Hungary’s foreign minister has proposed that the Organization for Security and Cooperation in Europe (OSCE) should deploy observers to Ukraine’s Transcarpathia region.
Péter Szijjártó, minister of Foreign Affairs and Trade, said that Hungary was concerned about Ukraine’s new education law, which curbs the rights of ethnic minorities to education in their mother tongue.
During his speech delivered at the plenary meeting of the Ministerial Council of the OSCE in Vienna, the minister highlighted that Hungary greatly appreciates the work done by the organization’s observers in Ukraine. He pointed out that the organization’s border monitoring mission operating on the Russian side of the Russian-Ukrainian border is led by a Hungarian diplomat.
He said that the education legislation passed in September which significantly curtails the rights of minorities to study in their mother tongues was a source of "great disappointment". He said the law is utterly incompatible with Ukraine’s bilateral and international obligations, and they must therefore restore the rights of national minorities.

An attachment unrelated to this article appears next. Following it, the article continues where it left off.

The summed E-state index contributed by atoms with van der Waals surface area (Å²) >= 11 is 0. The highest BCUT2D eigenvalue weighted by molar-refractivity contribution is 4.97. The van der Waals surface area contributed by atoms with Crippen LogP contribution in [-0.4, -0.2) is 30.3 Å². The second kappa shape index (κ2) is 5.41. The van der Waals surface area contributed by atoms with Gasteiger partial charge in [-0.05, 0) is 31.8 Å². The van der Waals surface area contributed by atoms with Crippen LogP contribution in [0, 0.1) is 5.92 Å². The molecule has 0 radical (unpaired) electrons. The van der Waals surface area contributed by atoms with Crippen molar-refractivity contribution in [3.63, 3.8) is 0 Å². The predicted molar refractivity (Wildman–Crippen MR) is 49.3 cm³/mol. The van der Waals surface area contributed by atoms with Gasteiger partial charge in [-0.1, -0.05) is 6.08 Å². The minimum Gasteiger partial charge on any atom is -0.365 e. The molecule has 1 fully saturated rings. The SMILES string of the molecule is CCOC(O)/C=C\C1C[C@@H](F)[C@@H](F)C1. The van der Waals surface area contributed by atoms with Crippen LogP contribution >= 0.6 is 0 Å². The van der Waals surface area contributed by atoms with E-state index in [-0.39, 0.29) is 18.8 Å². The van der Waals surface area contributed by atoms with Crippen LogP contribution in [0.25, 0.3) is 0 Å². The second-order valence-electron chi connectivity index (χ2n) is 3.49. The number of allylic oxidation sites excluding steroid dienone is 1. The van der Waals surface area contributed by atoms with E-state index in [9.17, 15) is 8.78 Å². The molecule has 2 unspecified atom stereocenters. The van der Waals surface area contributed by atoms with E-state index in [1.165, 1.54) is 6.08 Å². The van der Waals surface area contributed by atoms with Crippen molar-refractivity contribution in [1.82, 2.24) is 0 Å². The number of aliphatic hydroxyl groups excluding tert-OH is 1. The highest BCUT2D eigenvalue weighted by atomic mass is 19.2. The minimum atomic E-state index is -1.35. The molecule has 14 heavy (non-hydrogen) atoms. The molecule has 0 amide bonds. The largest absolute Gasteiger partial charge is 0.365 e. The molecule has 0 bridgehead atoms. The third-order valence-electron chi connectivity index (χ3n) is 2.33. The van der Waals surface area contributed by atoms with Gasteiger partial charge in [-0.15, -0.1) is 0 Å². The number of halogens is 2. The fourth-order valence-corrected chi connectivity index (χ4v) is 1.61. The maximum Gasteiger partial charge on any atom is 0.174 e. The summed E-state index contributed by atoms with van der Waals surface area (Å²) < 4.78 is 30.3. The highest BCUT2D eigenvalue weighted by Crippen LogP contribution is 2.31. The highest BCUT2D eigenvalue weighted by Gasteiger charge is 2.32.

The minister pointed out that Hungary is concerned about the situation in Transcarpathia where some 150,000 Hungarians live. Therefore, Hungary is initiating the installation of long-term OSCE observers in the region which cannot come up against any obstacle in light of the fact that the mission’s mandate extends to the entire territory of the country.
"Transcarpathia is a multi-ethnic territory, and the new education legislation does not promote peaceful cohabitation in the region," he said.
On a different matter, the minister said that the 800 million euros Hungary has spent on border protection makes it Germany’s “most loyal European country”.
Minister Szijjártó made the remarks in response to German Social Democrat (SPD) leader Martin Schulz, who said “Hungary is getting further and further away from the EU”.
He added that if Hungary had not invested in border protection, “many more than 1.5 million migrants” would have come to Europe and “the vast majority would certainly have ended up in Germany”. He added the Hungarian government had spent that sum on the border rather than on the economy, “saving Germany from further burdens”.